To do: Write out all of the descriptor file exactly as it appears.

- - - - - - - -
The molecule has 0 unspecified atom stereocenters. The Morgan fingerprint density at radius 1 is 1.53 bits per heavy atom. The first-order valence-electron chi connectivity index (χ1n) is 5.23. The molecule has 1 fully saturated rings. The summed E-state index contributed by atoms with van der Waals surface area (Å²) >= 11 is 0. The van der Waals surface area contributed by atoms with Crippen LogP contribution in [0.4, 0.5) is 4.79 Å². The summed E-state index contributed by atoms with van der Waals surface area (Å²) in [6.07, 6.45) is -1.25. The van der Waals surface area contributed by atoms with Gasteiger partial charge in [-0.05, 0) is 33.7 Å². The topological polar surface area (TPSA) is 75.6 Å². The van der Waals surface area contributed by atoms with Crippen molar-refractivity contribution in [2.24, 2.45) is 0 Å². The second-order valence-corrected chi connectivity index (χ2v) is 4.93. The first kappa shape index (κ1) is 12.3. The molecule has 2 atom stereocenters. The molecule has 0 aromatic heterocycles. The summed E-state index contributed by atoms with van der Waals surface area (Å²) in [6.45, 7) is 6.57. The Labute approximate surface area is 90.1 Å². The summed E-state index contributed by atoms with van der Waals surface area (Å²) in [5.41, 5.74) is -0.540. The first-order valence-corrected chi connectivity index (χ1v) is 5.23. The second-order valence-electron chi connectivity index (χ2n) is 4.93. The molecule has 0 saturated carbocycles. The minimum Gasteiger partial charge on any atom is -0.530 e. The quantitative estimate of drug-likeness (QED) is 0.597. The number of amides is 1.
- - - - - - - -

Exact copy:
The molecule has 0 unspecified atom stereocenters. The Morgan fingerprint density at radius 1 is 1.53 bits per heavy atom. The first-order valence-electron chi connectivity index (χ1n) is 5.23. The molecule has 1 fully saturated rings. The summed E-state index contributed by atoms with van der Waals surface area (Å²) >= 11 is 0. The van der Waals surface area contributed by atoms with Crippen LogP contribution in [0.4, 0.5) is 4.79 Å². The summed E-state index contributed by atoms with van der Waals surface area (Å²) in [6.07, 6.45) is -1.25. The van der Waals surface area contributed by atoms with Gasteiger partial charge in [-0.05, 0) is 33.7 Å². The topological polar surface area (TPSA) is 75.6 Å². The van der Waals surface area contributed by atoms with Crippen molar-refractivity contribution in [2.24, 2.45) is 0 Å². The second-order valence-corrected chi connectivity index (χ2v) is 4.93. The first kappa shape index (κ1) is 12.3. The molecule has 2 atom stereocenters. The molecule has 0 aromatic heterocycles. The summed E-state index contributed by atoms with van der Waals surface area (Å²) in [6.45, 7) is 6.57. The Labute approximate surface area is 90.1 Å². The summed E-state index contributed by atoms with van der Waals surface area (Å²) in [5.41, 5.74) is -0.540. The first-order valence-corrected chi connectivity index (χ1v) is 5.23. The second-order valence-electron chi connectivity index (χ2n) is 4.93. The molecule has 0 saturated carbocycles. The minimum Gasteiger partial charge on any atom is -0.530 e. The quantitative estimate of drug-likeness (QED) is 0.597. The number of amides is 1.